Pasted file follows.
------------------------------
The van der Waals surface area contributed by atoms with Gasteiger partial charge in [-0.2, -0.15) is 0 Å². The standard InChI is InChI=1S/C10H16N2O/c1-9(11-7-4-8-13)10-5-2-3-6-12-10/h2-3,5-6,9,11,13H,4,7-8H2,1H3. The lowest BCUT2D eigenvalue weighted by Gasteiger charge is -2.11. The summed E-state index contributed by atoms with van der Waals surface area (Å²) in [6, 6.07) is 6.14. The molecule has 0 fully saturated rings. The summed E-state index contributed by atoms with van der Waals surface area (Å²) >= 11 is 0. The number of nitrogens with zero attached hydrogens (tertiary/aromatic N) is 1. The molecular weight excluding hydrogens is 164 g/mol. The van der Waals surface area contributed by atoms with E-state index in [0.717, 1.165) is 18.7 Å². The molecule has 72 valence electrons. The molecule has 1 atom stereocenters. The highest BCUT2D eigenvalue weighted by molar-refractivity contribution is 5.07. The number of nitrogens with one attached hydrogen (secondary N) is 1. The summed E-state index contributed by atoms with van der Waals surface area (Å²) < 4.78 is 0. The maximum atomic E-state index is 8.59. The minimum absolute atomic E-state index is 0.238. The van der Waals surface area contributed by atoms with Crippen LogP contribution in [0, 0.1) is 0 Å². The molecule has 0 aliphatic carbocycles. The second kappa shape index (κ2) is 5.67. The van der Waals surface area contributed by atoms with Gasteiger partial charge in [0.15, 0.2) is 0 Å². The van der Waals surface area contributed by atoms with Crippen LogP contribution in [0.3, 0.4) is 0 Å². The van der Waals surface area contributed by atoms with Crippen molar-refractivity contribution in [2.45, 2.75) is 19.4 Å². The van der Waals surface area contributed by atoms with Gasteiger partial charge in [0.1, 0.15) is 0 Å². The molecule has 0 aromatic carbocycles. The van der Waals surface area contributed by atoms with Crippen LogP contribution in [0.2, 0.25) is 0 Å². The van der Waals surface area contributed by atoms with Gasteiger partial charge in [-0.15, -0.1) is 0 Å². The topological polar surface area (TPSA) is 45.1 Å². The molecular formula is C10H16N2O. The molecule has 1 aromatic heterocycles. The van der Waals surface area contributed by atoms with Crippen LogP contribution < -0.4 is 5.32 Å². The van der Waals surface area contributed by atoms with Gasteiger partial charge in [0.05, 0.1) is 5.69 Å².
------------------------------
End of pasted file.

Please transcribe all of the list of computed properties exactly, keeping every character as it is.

The van der Waals surface area contributed by atoms with Gasteiger partial charge in [-0.2, -0.15) is 0 Å². The standard InChI is InChI=1S/C10H16N2O/c1-9(11-7-4-8-13)10-5-2-3-6-12-10/h2-3,5-6,9,11,13H,4,7-8H2,1H3. The lowest BCUT2D eigenvalue weighted by Gasteiger charge is -2.11. The summed E-state index contributed by atoms with van der Waals surface area (Å²) in [6, 6.07) is 6.14. The molecule has 0 fully saturated rings. The summed E-state index contributed by atoms with van der Waals surface area (Å²) >= 11 is 0. The number of nitrogens with zero attached hydrogens (tertiary/aromatic N) is 1. The molecular weight excluding hydrogens is 164 g/mol. The van der Waals surface area contributed by atoms with E-state index in [0.717, 1.165) is 18.7 Å². The molecule has 72 valence electrons. The molecule has 1 atom stereocenters. The highest BCUT2D eigenvalue weighted by molar-refractivity contribution is 5.07. The number of nitrogens with one attached hydrogen (secondary N) is 1. The summed E-state index contributed by atoms with van der Waals surface area (Å²) < 4.78 is 0. The maximum atomic E-state index is 8.59. The minimum absolute atomic E-state index is 0.238. The van der Waals surface area contributed by atoms with Crippen LogP contribution in [0, 0.1) is 0 Å². The molecule has 0 aliphatic carbocycles. The second kappa shape index (κ2) is 5.67. The van der Waals surface area contributed by atoms with Gasteiger partial charge in [0.15, 0.2) is 0 Å². The van der Waals surface area contributed by atoms with Crippen LogP contribution in [0.3, 0.4) is 0 Å². The van der Waals surface area contributed by atoms with Crippen molar-refractivity contribution in [2.45, 2.75) is 19.4 Å². The van der Waals surface area contributed by atoms with Gasteiger partial charge in [0.1, 0.15) is 0 Å². The molecule has 0 aromatic carbocycles. The van der Waals surface area contributed by atoms with Crippen LogP contribution in [0.2, 0.25) is 0 Å². The van der Waals surface area contributed by atoms with Gasteiger partial charge in [-0.15, -0.1) is 0 Å². The topological polar surface area (TPSA) is 45.1 Å². The molecular formula is C10H16N2O. The molecule has 1 aromatic heterocycles. The van der Waals surface area contributed by atoms with Crippen LogP contribution < -0.4 is 5.32 Å². The van der Waals surface area contributed by atoms with Gasteiger partial charge in [0.05, 0.1) is 5.69 Å².